Hermione didn't know how much time had passed. She thought about nothing, and yet she seemed to be happy. Or perhaps peaceful was the word. Either way, she had no intention of letting it end. She forgot about death, and pain, and the last couple of years. Hermione remembered something she had been taught during Muggle Studies, about Muggle religion. There was a religion called Buddhism, and they believed that if, for even one second, a person accomplished a single perfect moment, without earthly ties, worries or thoughts, they would achieve enlightenment and peace that not a human on Earth could even begin to comprehend.

She didn't know about enlightenment, peace or perfect happiness, but by Morgana's sorcery, it felt good to just forget.

She felt free, and loose, not at all keeping her shape… but some rational part of her mind kept whispering that she shouldn't forget, she should keep holding on, keep herself together…

There was a voice that seemed to agree, that kept calling her name, but she ignored it—though it was becoming harder and harder to.

It seemed to be getting louder, more insistent, until she felt a warm sensation on her lips. It was quite nice, she found herself thinking, what is that? She wanted to open her eyes to find out, but she found her eyes were already open, she just wasn't looking with them. Slowly, her eyes refocused, and her sight became less hazy. It took a while for her to register that the warm thing touching her lips were in fact another pair of lips.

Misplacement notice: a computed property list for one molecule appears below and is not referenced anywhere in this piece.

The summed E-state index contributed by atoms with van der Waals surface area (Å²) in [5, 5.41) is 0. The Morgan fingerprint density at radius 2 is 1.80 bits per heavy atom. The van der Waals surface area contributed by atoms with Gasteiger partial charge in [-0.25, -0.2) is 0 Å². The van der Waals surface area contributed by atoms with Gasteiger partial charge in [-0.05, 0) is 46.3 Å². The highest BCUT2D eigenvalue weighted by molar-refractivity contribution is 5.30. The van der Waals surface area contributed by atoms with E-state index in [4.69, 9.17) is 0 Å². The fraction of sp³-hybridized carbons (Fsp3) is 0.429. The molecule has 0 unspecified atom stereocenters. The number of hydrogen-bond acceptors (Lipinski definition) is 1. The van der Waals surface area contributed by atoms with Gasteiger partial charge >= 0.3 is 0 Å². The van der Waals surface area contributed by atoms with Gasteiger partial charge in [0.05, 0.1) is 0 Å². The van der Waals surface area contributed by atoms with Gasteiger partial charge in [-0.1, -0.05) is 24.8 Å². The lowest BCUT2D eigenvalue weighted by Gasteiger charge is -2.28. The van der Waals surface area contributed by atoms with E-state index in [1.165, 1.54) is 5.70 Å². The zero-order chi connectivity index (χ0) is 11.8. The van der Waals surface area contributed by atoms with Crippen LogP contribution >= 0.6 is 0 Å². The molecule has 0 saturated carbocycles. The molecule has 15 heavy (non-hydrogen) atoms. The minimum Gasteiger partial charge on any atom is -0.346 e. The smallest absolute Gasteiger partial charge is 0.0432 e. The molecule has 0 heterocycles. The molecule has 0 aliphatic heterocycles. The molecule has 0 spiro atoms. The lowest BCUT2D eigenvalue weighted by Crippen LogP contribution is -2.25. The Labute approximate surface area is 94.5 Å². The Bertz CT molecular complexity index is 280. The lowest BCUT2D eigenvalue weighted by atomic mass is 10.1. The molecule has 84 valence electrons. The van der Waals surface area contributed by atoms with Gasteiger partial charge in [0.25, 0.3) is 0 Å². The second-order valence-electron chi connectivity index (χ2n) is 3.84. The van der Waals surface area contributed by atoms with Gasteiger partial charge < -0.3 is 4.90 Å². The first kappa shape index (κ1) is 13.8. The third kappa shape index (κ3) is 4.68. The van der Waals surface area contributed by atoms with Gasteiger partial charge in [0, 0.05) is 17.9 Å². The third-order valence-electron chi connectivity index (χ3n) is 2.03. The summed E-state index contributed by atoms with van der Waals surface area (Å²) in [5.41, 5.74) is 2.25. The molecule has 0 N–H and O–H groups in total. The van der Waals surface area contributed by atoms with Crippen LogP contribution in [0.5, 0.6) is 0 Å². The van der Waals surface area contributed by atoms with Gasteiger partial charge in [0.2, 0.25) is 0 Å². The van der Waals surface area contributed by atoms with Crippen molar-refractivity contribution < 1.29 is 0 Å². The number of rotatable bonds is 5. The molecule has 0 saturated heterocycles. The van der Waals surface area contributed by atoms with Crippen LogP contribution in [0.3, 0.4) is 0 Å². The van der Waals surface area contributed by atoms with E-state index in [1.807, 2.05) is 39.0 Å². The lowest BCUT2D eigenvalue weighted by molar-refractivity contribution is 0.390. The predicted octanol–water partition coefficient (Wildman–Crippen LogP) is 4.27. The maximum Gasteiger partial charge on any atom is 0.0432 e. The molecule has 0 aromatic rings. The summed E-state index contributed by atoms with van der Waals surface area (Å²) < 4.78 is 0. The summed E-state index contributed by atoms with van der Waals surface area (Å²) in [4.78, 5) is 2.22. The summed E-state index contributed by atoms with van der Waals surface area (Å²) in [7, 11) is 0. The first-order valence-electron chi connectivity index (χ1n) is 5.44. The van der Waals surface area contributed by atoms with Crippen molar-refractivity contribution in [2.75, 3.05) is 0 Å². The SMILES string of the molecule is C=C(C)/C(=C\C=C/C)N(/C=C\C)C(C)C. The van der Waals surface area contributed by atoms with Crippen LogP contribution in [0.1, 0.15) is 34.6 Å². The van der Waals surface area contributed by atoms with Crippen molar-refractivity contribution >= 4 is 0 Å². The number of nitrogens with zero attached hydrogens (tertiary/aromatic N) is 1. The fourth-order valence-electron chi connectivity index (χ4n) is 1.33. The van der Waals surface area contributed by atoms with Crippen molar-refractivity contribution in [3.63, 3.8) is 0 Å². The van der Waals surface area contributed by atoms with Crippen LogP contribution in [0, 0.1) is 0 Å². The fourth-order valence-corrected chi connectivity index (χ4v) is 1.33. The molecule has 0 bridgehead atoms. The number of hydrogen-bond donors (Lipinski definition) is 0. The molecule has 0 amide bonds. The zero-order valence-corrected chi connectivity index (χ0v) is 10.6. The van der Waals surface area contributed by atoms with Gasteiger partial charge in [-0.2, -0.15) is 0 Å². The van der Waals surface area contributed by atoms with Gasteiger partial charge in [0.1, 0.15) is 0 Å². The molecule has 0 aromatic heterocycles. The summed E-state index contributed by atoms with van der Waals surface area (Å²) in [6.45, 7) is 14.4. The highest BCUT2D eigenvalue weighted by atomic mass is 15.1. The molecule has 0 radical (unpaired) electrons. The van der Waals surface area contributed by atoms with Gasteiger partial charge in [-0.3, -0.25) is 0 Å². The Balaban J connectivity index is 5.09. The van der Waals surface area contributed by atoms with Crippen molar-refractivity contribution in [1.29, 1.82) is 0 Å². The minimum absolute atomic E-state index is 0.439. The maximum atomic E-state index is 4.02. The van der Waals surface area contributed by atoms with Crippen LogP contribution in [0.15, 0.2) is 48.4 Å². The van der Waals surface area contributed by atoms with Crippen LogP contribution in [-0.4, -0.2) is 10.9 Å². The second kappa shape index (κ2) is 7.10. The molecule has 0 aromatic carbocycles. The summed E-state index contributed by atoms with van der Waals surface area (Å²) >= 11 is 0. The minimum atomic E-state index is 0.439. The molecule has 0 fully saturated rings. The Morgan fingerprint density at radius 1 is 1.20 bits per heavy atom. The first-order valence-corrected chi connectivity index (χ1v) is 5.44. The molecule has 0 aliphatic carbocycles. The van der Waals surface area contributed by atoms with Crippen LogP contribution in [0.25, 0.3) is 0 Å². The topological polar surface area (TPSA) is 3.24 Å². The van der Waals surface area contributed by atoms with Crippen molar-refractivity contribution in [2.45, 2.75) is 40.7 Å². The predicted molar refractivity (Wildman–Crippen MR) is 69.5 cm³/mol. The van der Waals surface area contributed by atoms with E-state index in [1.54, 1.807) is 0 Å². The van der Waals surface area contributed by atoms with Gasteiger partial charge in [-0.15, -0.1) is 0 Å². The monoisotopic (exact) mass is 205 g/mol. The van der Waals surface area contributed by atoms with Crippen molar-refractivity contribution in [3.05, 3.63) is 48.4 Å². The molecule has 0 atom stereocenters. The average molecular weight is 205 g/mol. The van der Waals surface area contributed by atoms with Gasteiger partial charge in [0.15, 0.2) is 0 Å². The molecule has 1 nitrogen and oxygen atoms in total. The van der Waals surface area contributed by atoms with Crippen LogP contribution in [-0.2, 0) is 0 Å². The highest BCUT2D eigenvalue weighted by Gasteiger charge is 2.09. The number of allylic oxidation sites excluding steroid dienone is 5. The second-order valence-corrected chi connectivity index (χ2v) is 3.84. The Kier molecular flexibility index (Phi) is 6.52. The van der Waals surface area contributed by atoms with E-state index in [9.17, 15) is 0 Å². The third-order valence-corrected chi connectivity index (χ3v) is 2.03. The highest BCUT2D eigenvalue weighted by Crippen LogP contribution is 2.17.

She couldn't quite regain the use of her faculties in enough time to ask who it was, or to do anything about it, when the warmth retreated. A little part of Hermione's mind protested at that, until she saw whose lips had just kissed her.

Hermione couldn't believe it. If there was a list of people who were least likely to kiss her, Draco Malfoy's name would be at the top. In bold. Bold capitals. And underlined. Several times.

She could only stare in shock and confusion. What in the name of Merlin was going on?

Then Hermione realised that Draco was looking at her, not with scorn or derision, or even confusion, but with something in his eyes that she found she could not identify. All she knew was that when his lips touched hers, she had felt something. She needed to feel something again. She wasn't in that peaceful state of nothingness, she was just drifting, numb and unfeeling. And it hurt. Not physically, not even mentally… it was just a kind of dull aching that seemed like it was hovering on the edge of her skin.

She fell forwards slightly, and Draco's hands instinctively reached up, catching her shoulders. Hermione was slightly taken aback to find that Draco could fit the whole of her shoulder in one of his hands. She must have been eating a lot less than she thought she had.